The game itself is definitely the inspiration – I was thinking a lot about the atmosphere as well as the sort of world I was imagining. But also I take a lot of cues from my musical influences, people like Jesper Kyd, Vangelis, electronica acts like Plaid and Boards of Canada…
I feel frustrated with a lot of game soundtracks, I just don’t think they’re ambitious enough. This was really a case of going, “OK, I have this amount of time and a certain amount of equipment – what’s the absolute best I can do?” It’s also very important to me to have melodic themes throughout.
I always like a combination of very high-tech, “expensive” sounds and lo-fi bleepy tones, so this was a great opportunity to explore that. There’s both high-end software synthesizers and gritty samples of me scrunching up paper and so on combined there!
In terms of other things, I have my chiptune project _ensnare_ which some Mode 7 fans will know about. I also write dance stuff as nervous_testpilot, which is released on the Subtraxx label.
Music was basically how I got into working on games, and I’ve been doing it for about 13 years or so, so it’s great to keep that going.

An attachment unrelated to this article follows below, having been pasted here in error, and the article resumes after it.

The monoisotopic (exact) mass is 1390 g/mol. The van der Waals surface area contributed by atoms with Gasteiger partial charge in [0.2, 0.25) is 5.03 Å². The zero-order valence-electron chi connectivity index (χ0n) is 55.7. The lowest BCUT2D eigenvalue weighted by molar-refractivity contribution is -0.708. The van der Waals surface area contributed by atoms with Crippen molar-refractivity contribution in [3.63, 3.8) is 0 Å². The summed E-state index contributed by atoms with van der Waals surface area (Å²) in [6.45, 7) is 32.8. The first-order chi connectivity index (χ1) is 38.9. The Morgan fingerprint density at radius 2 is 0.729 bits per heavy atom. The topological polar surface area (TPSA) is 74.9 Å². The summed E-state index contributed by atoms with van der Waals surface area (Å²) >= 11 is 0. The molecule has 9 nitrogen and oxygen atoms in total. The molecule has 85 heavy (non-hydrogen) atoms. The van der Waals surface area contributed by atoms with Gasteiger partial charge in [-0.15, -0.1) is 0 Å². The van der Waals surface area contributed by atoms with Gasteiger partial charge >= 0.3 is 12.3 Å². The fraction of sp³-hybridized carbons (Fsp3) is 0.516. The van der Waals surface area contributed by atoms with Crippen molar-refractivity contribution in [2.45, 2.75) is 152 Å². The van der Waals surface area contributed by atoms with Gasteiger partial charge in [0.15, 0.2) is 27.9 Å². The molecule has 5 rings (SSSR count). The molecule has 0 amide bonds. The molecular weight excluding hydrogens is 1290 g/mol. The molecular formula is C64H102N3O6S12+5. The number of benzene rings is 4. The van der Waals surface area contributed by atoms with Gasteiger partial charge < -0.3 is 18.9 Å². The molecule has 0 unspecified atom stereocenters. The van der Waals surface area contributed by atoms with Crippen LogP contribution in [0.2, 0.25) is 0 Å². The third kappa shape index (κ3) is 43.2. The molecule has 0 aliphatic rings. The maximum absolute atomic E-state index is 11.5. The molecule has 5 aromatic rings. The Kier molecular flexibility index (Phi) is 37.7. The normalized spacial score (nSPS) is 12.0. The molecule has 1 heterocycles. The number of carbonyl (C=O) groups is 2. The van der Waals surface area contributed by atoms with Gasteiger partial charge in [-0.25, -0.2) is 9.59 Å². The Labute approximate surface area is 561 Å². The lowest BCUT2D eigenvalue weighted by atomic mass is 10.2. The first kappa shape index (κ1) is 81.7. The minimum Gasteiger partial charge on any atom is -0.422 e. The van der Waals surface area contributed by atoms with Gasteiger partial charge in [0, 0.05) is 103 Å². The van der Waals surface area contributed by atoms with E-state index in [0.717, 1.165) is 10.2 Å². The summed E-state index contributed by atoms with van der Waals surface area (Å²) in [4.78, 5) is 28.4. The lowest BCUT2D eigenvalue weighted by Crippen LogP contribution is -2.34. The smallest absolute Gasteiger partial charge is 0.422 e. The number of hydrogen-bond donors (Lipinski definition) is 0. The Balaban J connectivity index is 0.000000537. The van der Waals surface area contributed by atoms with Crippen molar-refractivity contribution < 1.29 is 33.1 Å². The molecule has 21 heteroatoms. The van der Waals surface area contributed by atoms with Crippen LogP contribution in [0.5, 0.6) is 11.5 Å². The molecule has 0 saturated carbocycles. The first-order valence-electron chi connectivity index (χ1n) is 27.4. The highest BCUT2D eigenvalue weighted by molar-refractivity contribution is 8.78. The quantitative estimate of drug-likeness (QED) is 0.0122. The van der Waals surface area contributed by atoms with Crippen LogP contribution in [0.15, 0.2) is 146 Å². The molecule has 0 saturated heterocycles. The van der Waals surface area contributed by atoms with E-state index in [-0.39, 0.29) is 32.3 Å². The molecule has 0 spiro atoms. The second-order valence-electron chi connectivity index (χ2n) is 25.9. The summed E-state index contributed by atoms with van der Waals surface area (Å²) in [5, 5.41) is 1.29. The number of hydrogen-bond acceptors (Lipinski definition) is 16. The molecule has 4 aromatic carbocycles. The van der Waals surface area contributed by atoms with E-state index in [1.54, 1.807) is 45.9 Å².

Touching on the future of the game, can we expect any free or paid content updates? What’s the longterm plan going forward as far as community support post launch?
Paul: We are talking about this a lot. I’m almost certain there will be at least one bit of paid DLC, which should hopefully contain some of the bigger things people keep asking us for.
We’re very committed to the game – if there are features which people think are really needed we will do our best to provide them.
I’m assuming you have in one form or another a Frozen Synapse account. What’s your online win/loss record? Is Mode 7 the best in the world at the game, or has your community deposed the creators from the throne? And on a more philosophical and less silly note, do you still find yourself playing the game for fun at this stage?